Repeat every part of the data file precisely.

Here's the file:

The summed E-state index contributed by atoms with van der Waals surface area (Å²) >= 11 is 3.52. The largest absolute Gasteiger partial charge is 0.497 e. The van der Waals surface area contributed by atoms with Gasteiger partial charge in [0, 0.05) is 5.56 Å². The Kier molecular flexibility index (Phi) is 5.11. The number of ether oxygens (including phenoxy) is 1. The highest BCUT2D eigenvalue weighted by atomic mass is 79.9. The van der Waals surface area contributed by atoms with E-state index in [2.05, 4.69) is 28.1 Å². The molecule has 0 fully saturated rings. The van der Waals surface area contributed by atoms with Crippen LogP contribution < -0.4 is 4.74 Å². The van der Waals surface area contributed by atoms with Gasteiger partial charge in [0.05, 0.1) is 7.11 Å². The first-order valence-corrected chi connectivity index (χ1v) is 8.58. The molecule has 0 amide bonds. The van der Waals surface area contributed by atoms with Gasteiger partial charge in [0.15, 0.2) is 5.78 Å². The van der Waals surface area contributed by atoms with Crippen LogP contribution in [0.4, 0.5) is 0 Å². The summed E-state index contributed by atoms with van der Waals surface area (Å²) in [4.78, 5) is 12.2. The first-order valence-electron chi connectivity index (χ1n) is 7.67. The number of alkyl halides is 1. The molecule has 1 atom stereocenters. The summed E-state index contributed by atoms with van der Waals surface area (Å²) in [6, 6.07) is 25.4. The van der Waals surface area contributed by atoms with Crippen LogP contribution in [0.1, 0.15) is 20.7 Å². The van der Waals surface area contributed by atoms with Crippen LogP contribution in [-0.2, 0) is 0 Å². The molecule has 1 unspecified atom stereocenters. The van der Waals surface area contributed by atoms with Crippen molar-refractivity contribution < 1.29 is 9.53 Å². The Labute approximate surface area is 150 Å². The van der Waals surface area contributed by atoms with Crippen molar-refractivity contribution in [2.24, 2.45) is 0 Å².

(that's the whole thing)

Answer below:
The summed E-state index contributed by atoms with van der Waals surface area (Å²) >= 11 is 3.52. The largest absolute Gasteiger partial charge is 0.497 e. The van der Waals surface area contributed by atoms with Gasteiger partial charge in [0, 0.05) is 5.56 Å². The Kier molecular flexibility index (Phi) is 5.11. The number of ether oxygens (including phenoxy) is 1. The highest BCUT2D eigenvalue weighted by atomic mass is 79.9. The van der Waals surface area contributed by atoms with E-state index in [2.05, 4.69) is 28.1 Å². The molecule has 0 fully saturated rings. The van der Waals surface area contributed by atoms with Crippen LogP contribution < -0.4 is 4.74 Å². The van der Waals surface area contributed by atoms with Gasteiger partial charge in [0.05, 0.1) is 7.11 Å². The first-order valence-corrected chi connectivity index (χ1v) is 8.58. The molecule has 0 amide bonds. The van der Waals surface area contributed by atoms with Gasteiger partial charge in [0.15, 0.2) is 5.78 Å². The van der Waals surface area contributed by atoms with Crippen LogP contribution in [0.4, 0.5) is 0 Å². The summed E-state index contributed by atoms with van der Waals surface area (Å²) in [4.78, 5) is 12.2. The first-order valence-electron chi connectivity index (χ1n) is 7.67. The number of alkyl halides is 1. The molecule has 1 atom stereocenters. The summed E-state index contributed by atoms with van der Waals surface area (Å²) in [6, 6.07) is 25.4. The van der Waals surface area contributed by atoms with Crippen LogP contribution in [0.1, 0.15) is 20.7 Å². The van der Waals surface area contributed by atoms with Crippen LogP contribution in [-0.2, 0) is 0 Å². The molecule has 1 unspecified atom stereocenters. The van der Waals surface area contributed by atoms with Crippen molar-refractivity contribution < 1.29 is 9.53 Å². The Labute approximate surface area is 150 Å². The van der Waals surface area contributed by atoms with Crippen molar-refractivity contribution in [2.24, 2.45) is 0 Å².